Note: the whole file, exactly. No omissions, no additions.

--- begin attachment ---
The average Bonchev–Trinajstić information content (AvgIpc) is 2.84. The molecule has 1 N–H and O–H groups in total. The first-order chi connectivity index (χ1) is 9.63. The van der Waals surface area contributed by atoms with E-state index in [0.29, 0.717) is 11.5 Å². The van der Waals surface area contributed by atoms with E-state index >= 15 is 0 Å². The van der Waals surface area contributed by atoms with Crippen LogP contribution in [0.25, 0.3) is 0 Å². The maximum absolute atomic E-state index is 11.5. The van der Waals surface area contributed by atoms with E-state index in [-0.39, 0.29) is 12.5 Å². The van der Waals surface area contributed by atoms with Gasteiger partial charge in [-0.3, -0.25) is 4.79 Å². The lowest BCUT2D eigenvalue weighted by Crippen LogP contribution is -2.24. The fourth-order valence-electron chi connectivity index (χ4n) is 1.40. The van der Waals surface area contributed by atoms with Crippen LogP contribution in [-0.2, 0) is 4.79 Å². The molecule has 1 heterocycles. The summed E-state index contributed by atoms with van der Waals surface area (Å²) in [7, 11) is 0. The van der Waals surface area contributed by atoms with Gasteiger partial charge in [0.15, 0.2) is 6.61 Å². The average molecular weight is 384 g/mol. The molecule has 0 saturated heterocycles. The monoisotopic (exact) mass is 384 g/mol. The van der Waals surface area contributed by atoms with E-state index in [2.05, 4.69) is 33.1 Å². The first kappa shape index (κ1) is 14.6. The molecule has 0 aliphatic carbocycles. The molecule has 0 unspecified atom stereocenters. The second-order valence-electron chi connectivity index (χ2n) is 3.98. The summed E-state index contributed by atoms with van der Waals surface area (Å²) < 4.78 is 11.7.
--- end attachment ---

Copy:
The average Bonchev–Trinajstić information content (AvgIpc) is 2.84. The molecule has 1 N–H and O–H groups in total. The first-order chi connectivity index (χ1) is 9.63. The van der Waals surface area contributed by atoms with E-state index in [0.29, 0.717) is 11.5 Å². The van der Waals surface area contributed by atoms with E-state index >= 15 is 0 Å². The van der Waals surface area contributed by atoms with Crippen LogP contribution in [0.25, 0.3) is 0 Å². The maximum absolute atomic E-state index is 11.5. The van der Waals surface area contributed by atoms with E-state index in [-0.39, 0.29) is 12.5 Å². The van der Waals surface area contributed by atoms with Gasteiger partial charge in [-0.3, -0.25) is 4.79 Å². The lowest BCUT2D eigenvalue weighted by Crippen LogP contribution is -2.24. The fourth-order valence-electron chi connectivity index (χ4n) is 1.40. The van der Waals surface area contributed by atoms with Crippen LogP contribution in [-0.2, 0) is 4.79 Å². The molecule has 1 heterocycles. The summed E-state index contributed by atoms with van der Waals surface area (Å²) in [7, 11) is 0. The van der Waals surface area contributed by atoms with Gasteiger partial charge in [0.15, 0.2) is 6.61 Å². The average molecular weight is 384 g/mol. The molecule has 0 saturated heterocycles. The monoisotopic (exact) mass is 384 g/mol. The van der Waals surface area contributed by atoms with E-state index in [2.05, 4.69) is 33.1 Å². The first kappa shape index (κ1) is 14.6. The molecule has 0 aliphatic carbocycles. The molecule has 0 unspecified atom stereocenters. The second-order valence-electron chi connectivity index (χ2n) is 3.98. The summed E-state index contributed by atoms with van der Waals surface area (Å²) < 4.78 is 11.7.